Scrutiny and Economy Taking Toll on For-Profit Higher Ed
The past few weeks have brought a lot of bad news for the for-profit education sector. Federal and state scrutiny of practices, costs, and outcomes, combined with tightened regulations, high profile lawsuits, and student reaction to high prices in a bad economy, have taken their toll on the sector:
- A state investigation has been opened to determine whether for-profit institutions have been improperly compelling employees to support the candidate currently opposing Kentucky’s Attorney General, a man who also happens to be leading a 20 state joint investigation into the practices of for-profit institutions.
- Enrollments have plunged even more deeply than they did last year across the sector as a whole (14.1% on average), and most dramatically across the largest companies, including 47% at Kaplan, 41% at Apollo, and 26% at Corinthian Colleges.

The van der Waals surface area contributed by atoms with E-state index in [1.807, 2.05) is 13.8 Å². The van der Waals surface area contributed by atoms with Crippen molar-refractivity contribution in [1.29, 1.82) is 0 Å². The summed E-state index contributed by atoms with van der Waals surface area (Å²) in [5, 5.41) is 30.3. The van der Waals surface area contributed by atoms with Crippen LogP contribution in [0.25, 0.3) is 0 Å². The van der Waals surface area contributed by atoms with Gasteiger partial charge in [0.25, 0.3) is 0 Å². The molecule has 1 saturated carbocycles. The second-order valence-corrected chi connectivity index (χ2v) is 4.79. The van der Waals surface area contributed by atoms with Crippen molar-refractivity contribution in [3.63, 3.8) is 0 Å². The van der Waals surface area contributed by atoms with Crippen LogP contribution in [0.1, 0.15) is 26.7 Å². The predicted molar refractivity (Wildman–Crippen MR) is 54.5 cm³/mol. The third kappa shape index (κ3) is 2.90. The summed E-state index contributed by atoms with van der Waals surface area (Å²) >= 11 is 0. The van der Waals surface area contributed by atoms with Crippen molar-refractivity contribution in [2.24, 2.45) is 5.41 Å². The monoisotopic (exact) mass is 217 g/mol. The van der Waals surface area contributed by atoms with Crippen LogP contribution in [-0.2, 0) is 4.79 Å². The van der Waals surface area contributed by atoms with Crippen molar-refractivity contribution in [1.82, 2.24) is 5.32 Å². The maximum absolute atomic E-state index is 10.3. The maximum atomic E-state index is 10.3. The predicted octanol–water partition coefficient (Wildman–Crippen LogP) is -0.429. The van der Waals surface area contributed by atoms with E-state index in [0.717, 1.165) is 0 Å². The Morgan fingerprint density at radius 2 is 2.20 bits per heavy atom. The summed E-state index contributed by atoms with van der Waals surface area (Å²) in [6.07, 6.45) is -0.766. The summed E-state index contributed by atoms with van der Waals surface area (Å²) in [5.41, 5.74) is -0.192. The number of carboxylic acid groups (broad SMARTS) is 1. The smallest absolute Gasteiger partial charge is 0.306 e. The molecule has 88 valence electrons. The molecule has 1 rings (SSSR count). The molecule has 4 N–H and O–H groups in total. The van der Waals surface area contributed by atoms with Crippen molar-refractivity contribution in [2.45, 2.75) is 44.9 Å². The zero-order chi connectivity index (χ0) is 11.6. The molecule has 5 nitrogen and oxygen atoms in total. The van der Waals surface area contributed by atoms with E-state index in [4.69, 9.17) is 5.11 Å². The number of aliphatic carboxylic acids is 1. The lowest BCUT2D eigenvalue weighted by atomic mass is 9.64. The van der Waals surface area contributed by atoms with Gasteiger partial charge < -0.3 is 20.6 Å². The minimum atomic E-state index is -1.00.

- As a result of tightening regulations, bad press, and plunging enrollment, stock prices are going down.
- A journalist at the Atlantic is wondering if, in order to survive, these institutions should get out of the business of educating students and attempt to use their large infrastructure and resources as consultants to more traditional institutions that are needing to scale their online education operations, and increase their ability to serve the non-traditional student population.
To read related OPBlog posts, see: